Featured Research

from universities, journals, and other organizations

Method for recycling plastic with printed ink developed

Date:
June 3, 2013
Source:
Asociación RUVID
Summary:
Researchers have developed a procedure that removes printed ink on plastic films used in flexible packaging getting a product free from ink and suitable for recycling.

Method for recycling plastic with printed ink.
Credit: Image courtesy of Asociación RUVID

Researchers at the University of Alicante have developed a procedure that removes printed ink on plastic films used in flexible packaging getting a product free from ink and suitable for recycling.

This new technology developed and patented by the UA Waste, Pyrolysis and Combustion Research Group, allows the removal of printed ink through a physical-chemical treatment  and retrieves the plastic film clean, increasing the added value of the recycled product, plus pigments obtained can be used in other applications.

Currently, in most production processes in which there is printed ink on plastic films, the material is rejected for not complying with the final specifications required or simply because they come from the initial settings for the commissioning of the machinery. Many of these residues are not recoverable printed plastic due to its high content in ink and therefore it can not even be used to produce recycled plastic. The high content of ink significantly decreases the viscosity of the plastic and this is a problem at the time of reusing it through an extrusion process of the material.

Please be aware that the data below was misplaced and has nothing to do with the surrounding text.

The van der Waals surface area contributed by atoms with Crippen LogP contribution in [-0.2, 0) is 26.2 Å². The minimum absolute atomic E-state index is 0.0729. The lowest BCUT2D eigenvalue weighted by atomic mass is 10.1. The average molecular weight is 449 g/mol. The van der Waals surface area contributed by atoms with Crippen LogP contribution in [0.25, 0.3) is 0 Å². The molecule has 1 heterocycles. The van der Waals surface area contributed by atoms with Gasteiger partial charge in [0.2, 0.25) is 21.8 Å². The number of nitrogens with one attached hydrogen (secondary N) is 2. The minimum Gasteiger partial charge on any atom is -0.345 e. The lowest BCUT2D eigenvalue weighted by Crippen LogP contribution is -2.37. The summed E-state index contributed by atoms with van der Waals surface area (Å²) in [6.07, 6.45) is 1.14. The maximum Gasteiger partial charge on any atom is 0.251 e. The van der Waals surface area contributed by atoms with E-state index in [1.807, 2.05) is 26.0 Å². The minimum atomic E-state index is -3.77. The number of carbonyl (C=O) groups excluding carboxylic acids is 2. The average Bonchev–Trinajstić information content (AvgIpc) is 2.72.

"The most important advantages of removing ink are, on the one hand, increasing the value of engineered plastic, achieving to match the quality of the new plastic with a virgin one, and on the other hand, the selling price of recycled plastic compared to virgin plastic”, Andrés Fullana Font explains, a lecturer of the UA Department of chemical engineering and a member of the research group.

 Another important aspect of the technique is that during the process no organic solvents are used to perform the ink removal and the cleaning solution employed in the process is reused, which makes it more favorable economically and environmentally.

"Therefore, we obtain a higher-quality recycled material than can be applied to a printed product already used by the end user, or in print materials made up from production losses" Andrés Fullana adds.

There is currently no industrial method of disposal of printed ink for these wastes and. At the very best, they are recycled without any treatment for applications with very low added value.

The technology has been successfully tested in a pilot plant on different printed forms of polyethylene, polypropylene, polyester and polyamide, and has been proved effective for both solvent-based inks and water-based inks. Also, it can be used in various sectors such as plastic recycling, graphic printing and packaging.


Story Source:

The above story is based on materials provided by Asociación RUVID. Note: Materials may be edited for content and length.


Cite This Page: